Wednesday, 10 March 2010

Let's Form a Collective

Look at that flock of cows!
Herd of Cows.
'Course I've heard of cows.
Cow Herd?
I don't care what the cow heard. I got no secrets from cows.

It's a funny old thing, English. (That's the language not the people though, granted, they're funny too.) I was considering this earlier whilst pondering on the murmuration of starlings swooping above the shopping trolleys in Tesco, Old Swan. (Nary a swan to be seen, mind you.) Murmuration suggests, well, murmuring but these birds were raucous chatterers. A prattle of starlings would be more appropriate. Let's leave the murmuration to Librarians. (Of whom -Welcome to our country!)

Collective nouns are beautiful but bizarre. Prides of lions ... Are lions proud? Are they more noble, arrogant, illustrious and self-satisfied than any other beast? The peacock'd have something to say about that, I'm sure. (Edit: Did have something to say and now, in beastly one-upmanship, comes in an ostentation.)

Or take baboons. They come in a troop, congress, rumpus, or flange. (I suspect flange is a wicked calmuny. Writers of dictionaries invent things all the time, mainly as acts of revenge.)

Buffalos come in gangs, herds or obstinacies. Do mules therefore come in stubbornesses? Alas, the poor mules come in a rake or barren.

Of course, one goes looking for these collective nouns and some wag, wit or Writer of Dictionaries has got there first.

An implausibility of platypi, a parcel of penguins? What fool would try to parcel a penguin? And the name for a group of monks is an abomination. No, quite seriously, it is an abomination.

What have crows and ravens ever done - except help the Vikings find land? - to warrant being grouped in murders and unkindnesses? But a pandemonium of parrots, a parliament of owls, a cloud of bats all are gorgeous and make perfect sense.

Do slimmers and opera singers come in scales? Journalists in columns? How about a wager of gamblers? A thicket of idiots? A number of mathematicians?

I am slapping down the gauntlet. Firstly, what is your favourite collective noun and secondly, how should teachers, writers, poets (gruntled and disgruntled), vicars, students and bloggers be grouped?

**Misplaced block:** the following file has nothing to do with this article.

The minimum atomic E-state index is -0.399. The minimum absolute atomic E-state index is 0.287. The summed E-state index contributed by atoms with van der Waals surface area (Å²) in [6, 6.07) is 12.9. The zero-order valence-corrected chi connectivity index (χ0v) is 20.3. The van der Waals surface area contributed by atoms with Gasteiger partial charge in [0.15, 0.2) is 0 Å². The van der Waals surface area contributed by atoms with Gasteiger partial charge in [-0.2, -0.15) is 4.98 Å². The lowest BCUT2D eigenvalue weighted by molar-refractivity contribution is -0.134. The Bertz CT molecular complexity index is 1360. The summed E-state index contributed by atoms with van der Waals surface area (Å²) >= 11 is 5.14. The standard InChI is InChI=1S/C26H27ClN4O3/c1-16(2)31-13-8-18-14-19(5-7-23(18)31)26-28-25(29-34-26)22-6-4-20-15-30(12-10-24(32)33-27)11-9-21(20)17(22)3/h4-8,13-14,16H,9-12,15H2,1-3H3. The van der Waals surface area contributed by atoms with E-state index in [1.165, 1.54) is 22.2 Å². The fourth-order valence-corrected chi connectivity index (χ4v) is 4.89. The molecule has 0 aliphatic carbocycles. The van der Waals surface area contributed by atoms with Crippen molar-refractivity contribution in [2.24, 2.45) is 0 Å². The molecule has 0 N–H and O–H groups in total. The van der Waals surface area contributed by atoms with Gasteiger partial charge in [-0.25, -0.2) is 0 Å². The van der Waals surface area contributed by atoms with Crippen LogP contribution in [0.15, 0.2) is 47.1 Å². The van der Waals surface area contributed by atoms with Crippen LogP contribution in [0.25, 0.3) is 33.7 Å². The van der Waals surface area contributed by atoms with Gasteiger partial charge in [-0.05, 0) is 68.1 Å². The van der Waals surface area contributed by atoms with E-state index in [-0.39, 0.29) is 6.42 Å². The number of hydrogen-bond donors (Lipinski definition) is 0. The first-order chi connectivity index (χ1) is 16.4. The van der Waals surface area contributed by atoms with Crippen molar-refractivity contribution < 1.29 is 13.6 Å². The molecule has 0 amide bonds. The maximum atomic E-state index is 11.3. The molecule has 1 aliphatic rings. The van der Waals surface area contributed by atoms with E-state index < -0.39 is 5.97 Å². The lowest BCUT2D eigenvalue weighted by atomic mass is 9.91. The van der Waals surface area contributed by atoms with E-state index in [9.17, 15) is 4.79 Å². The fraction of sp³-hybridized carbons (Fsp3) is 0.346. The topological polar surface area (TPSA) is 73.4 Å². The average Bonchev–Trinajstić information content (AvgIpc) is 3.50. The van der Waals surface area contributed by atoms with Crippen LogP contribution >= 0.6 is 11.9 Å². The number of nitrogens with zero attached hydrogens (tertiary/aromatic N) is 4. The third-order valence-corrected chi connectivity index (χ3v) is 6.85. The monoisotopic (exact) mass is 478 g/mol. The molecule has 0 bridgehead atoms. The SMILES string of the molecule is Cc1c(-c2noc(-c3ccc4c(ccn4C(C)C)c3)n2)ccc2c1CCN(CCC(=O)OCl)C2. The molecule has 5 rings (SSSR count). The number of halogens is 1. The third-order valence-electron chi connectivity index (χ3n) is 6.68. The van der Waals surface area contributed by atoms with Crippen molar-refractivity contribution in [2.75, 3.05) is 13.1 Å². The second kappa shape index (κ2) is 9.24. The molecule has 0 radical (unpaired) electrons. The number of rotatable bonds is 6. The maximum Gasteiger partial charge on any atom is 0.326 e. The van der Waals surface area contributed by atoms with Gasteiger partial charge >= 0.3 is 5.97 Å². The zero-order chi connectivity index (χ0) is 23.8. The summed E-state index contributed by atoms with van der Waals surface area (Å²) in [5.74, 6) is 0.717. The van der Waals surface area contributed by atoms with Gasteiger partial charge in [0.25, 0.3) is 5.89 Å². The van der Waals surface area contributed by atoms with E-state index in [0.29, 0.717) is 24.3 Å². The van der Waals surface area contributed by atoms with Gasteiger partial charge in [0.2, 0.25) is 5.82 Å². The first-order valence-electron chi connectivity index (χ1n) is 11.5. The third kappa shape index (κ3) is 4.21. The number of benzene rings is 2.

1. Mornings are usually my best time for your kind of challenge. But I could only come up with a 'template' of bloggers.

    Good post though. A really enjoyable read.

    Oddly, your WV was dedrest

  2. Thank you, Martin.

    Erm, what's a WV? I can only think of Wicked Vicar and he's very wicked and very much alive.

  3. For now, I'm going to chicken out like Martin and offer my own lame excuse that it's the wrong end of the day for brilliance. I'll think about it while I sleep though.

    Very fun post. I'm from the Wild West but never knew about obstinacies of buffalo.

  4. Thank you, Martin. Blogging is an education!

  5. Cloud of bats? I always thought it was a masturbation of bats? Ok, how about...
    A Procrastination of Writers
    A Shard of Poets
    A Murmer of Librarians
    An Elucidation of Bloggers...

    p.s. where did you get that cow pic from? Out of a cattle-log?

  6. And my WV was - lumpi. Is it taking the piss?

  7. and the one for that was peebrist... definitely taking the piss (sorry - I'm going to stop now)

  8. Right, I have to come clean (as the washerwoman said to the vicar), I pretended that I had been educated by Martin, whereas really I am none the wiser and now, because of Broken Biro, I am even more confused!

  9. Ahh, I've just worked out what a WV really IS.

    Luckily, I'm spending the weekend in Suffolk where the pace of life is much, much slower ...

    I might even see a flock of cows.

  10. BB, excellent collective nouns.

    How about a Finger of Stool Pigeons?